Chapter 9 Double dual transformation: understanding urbanization with Chinese characteristics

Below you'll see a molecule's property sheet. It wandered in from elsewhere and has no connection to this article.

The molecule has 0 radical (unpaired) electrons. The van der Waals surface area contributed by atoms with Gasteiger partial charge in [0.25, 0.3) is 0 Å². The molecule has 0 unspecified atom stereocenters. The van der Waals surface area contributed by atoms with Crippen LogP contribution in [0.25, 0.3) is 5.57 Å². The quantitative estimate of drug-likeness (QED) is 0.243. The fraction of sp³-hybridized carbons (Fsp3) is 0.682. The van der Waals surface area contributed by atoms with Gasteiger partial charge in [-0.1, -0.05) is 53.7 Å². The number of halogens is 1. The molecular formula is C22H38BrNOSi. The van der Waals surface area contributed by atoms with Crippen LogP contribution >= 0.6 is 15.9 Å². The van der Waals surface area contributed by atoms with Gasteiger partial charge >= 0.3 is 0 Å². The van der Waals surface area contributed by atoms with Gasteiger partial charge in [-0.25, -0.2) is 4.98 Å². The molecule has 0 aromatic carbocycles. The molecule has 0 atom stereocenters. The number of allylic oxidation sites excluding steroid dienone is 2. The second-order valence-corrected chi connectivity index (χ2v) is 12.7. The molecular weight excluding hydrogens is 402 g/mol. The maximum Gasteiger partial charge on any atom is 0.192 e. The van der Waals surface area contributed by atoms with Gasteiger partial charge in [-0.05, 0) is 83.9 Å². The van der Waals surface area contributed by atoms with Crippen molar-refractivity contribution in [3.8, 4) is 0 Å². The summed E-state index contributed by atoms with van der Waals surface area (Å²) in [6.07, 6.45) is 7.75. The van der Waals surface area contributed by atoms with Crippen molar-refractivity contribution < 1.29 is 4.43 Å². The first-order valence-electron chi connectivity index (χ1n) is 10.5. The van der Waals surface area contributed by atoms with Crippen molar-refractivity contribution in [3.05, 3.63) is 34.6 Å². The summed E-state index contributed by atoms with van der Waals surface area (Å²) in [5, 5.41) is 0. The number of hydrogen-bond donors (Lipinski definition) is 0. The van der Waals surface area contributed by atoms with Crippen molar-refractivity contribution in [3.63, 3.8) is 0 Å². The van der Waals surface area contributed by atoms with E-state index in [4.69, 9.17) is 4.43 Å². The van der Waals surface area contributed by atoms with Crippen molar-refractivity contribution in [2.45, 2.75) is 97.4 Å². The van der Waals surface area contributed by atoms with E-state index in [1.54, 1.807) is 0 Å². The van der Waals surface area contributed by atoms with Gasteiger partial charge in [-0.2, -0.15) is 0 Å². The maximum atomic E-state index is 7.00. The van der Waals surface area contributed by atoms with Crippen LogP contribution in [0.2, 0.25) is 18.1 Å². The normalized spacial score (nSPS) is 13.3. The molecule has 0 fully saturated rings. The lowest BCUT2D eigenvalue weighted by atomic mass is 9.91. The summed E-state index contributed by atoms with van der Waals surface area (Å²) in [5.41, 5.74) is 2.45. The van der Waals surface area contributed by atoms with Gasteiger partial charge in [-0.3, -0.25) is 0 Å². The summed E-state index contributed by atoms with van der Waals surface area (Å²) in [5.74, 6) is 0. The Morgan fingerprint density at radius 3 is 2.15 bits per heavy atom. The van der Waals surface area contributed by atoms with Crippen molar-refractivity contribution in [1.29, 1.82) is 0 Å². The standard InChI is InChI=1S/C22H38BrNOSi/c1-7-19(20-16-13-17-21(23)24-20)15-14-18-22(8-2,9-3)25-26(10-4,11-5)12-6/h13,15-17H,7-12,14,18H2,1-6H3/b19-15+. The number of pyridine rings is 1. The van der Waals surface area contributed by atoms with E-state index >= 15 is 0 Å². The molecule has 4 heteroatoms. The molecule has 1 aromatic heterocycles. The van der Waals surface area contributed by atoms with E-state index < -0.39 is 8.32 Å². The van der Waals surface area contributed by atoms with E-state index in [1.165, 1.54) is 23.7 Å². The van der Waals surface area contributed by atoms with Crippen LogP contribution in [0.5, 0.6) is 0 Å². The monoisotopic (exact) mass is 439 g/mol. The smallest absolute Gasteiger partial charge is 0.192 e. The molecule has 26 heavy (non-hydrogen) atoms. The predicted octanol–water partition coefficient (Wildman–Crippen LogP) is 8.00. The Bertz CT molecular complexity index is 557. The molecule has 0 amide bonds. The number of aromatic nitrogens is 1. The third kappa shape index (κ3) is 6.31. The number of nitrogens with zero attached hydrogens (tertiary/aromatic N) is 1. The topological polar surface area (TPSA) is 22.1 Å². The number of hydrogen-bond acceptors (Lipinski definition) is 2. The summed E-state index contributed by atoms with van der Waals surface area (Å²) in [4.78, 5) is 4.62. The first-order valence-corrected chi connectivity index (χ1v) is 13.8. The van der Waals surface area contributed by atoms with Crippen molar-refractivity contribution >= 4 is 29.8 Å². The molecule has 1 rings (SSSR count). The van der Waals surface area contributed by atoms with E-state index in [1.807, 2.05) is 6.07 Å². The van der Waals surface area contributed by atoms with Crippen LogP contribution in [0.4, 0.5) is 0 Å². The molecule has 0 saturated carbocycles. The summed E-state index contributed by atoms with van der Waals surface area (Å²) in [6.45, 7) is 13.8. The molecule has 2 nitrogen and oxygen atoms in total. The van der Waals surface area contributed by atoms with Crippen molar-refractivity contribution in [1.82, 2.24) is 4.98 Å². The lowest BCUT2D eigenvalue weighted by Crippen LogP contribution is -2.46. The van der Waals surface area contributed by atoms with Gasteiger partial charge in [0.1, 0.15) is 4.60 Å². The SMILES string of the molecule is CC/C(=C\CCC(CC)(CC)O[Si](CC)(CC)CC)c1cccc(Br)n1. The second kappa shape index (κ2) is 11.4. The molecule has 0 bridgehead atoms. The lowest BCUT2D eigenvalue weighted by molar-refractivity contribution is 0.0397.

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Considering its enormous scale and impact, China’s urbanization in the last three decades is an economic and social event of global significance as well as a monumental change for China’s own citizens. As China moves into the rank of developed and urbanized countries in the next twenty to thirty years its economic and social transformation will have an even more profound impact not only on the Chinese people, but the entire world. Before reform and opening up, China’s nationwide urbanization level increased by less than 8 percent from about 10 percent in 1949 to just under 18 percent in 1978 (NBSC-csy, 1984). During what we term the transition period after reform and opening up, it has increased by more than 37 percent to about 55 percent today (NBSC, 2015b). The transition period was remarkably different from Mao’s age. China is still at the stage of economic development Walt Whitman Rostow terms the “drive to maturity” (Rostow, 1956) and at the mid to late stage of accelerating urbanization according to the Davis and Northam S-shaped urbanization curves discussed in Chapter 1 (Davis, 1965; Northam, 1979). While we believe that China’s future urbanization will be slower than World Bank, UN and other experts predict, it is likely that China’s urbanization level will reach 75 percent within 30 years and China will be at the flat top of the S curve—essentially urbanized.

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